Workers Move To China, India To Reclaim Lost Jobs

Published: Tue 25 Nov 2003 11:30 AM
Blue Collar Workers Move To China, India To Reclaim Lost Jobs
Mass exodus of manufacturing jobs prompts mass migration of American workers to the Third World .
Satire From...
CAPTION: Kellerman hopes he will fit in at his new job in Calcutta.
Free Trade Zone-- Thousands of blue collar workers are leaving the United States in pursuit of the 2.7 manufacturing jobs that moved overseas during the past three years.
Deke Kellerman, a worker at the recently-closed Maytag Plant in Galesburg, Illinois, is moving his family to India so that he can keep his job constructing refrigerators. His pay will be cut from $11.95 to a whooping 35 cents an hour.
“There aren't any jobs here in the states anymore,” Kellerman said. “So me and Missy, Deke Jr. and Delyn decided we’d move over there and give it a shot. I figure as long as they got a Mickey D’s and I can catch the Bears on TV, I’ll be happy.”
The Kellermans are not the only family from the closed Maytag plant that are moving half-way around the world to save their jobs.
Buel Jackson, his wife, Mary and their children Tucker, Conroy and Beldin followed Jackson’s job all the way to the slums of Surat in the Western Indian State of Gujaret.
“Sure, we don’t have any running water, tuberculosis is rampant and, last week, a couple of buildings in the slum collapsed, killing a bunch of people, but we’re happy...sort of,” Jackson said.
In the Jackson family’s one-room abode, the children sleep on mats on the floor. The youngest child, Beldin, lay on the floor sweating from a severe bout of dengue fever.
“The hardest part for me has been getting used to the food,” said Mary Jackson, as she placed a cool cloth on her son’s forehead. “We can’t afford any.”
CAPTION: The slums of Surat may be infested with diseased rats and open sewers, but at least it's close to the sweatshop where the Jackson family works together.
Mary Jackson who used to weigh a portly 180 pounds has lost 50 pounds since the family moved to India three months ago.
She moved about the apartment wearing an Eskimo Joe shirt underneath a Sari.
While the Jackson family used to regularly throw away several pounds of food per week, they now pour a little water into their bowls after they have had their daily allotment of rice so that they can sop up every last morsel of food.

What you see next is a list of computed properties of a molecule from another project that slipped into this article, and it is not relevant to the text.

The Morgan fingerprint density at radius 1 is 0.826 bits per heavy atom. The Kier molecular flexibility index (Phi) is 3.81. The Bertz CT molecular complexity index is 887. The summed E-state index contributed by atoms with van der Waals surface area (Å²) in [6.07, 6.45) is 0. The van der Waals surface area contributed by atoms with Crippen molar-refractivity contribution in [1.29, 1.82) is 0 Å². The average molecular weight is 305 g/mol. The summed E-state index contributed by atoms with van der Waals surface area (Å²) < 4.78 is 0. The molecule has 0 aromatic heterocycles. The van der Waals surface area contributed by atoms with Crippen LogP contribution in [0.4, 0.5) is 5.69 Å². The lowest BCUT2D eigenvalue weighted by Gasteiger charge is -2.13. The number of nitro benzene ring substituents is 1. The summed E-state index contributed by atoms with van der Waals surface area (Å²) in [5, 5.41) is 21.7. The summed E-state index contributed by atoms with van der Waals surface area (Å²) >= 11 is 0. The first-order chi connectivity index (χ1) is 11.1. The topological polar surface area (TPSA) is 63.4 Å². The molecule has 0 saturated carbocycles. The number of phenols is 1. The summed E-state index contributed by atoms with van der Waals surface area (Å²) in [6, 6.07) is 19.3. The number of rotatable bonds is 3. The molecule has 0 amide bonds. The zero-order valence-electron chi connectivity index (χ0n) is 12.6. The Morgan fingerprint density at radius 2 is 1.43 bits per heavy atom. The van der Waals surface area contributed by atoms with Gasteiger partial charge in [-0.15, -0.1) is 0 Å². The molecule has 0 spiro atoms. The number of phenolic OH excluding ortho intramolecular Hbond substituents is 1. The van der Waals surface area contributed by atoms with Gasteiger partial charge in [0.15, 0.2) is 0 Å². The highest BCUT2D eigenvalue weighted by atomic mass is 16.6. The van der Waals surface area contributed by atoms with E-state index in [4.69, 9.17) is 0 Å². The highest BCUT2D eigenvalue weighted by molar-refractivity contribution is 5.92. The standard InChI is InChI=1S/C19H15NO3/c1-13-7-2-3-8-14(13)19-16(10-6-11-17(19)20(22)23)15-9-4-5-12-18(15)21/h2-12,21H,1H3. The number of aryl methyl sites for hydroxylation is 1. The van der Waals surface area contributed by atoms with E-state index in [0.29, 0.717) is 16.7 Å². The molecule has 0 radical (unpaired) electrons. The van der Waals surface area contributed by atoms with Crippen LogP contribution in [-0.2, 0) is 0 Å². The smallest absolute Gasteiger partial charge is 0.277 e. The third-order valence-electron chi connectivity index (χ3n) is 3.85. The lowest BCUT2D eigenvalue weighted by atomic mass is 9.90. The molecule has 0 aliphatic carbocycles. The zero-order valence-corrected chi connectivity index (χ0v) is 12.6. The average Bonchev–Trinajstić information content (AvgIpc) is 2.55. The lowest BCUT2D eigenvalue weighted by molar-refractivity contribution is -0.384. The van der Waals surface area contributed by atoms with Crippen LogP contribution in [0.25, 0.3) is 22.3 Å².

Besides Buel, the rest of the family also works on the assembly line at the Maytag plant for 12 hours a day eeking out barley enough money to survive.
The mass exodus of manufacturing jobs started during President Reagan’s tenure and gained steam when President Clinton signed the NAFTA free trade agreement, which opened up the borders between the US and Mexico. The creation of the World Trade Organization (WTO) has led to the further loss of jobs. Both groups have loopholes that allow them to overturn national laws in areas such as safety and environmental standards.
"Increasing poverty and joblessness in the United States is not just an afterthought of our policy; it's the main motivation," said Robert Noriega, an assistant secretary of state. "Free trade is primarily about taking jobs away from Americans and creating economies based on slave labor around the world for the financial benefit of multi-national corporations."
Pittsburgh, PA Steel Worker Thomas Barrett, moved his family to Shuiye Town in the Henan Province of China to work for Huaguan Iron and Steel Co. after his company, Bethlehem Steel, shuttered its door earlier this year.
CAPTION: Thomas and Amy Barrett couldn't ask for better jobs except ones that paid enough to friggin' eat on.
Barrett works 14 hours a day in unsafe conditions while his children are schooled at the state-run Communist public school where they are taught anti-American propaganda and to hate Buddhists.
“Well, we couldn’t continued to compete against the slave wages that they pay over here in China so I decided if you can’t beat them join them,” Barrett said.
Barrett’s wife, Amy, works in a Textile company where she sews together blue jeans for shipment to the United States.
“Kind of ironic isn't it?” she said.
The 3 million lost jobs are not ever expected to return to the United States. Many analysts predict that within 10 years most of the manufacturing jobs in the country will have been lost permanently.
High Tech jobs are also being shipped overseas as Microsoft and other computer companies outsource tens of thousands of IT jobs to India and Singapore.
“Either everyone will work flipping burgers or we are going to undergo a mass exodus out of the U.S. in the next twenty years,” said Jerry Cohen, leader of NoWTO.
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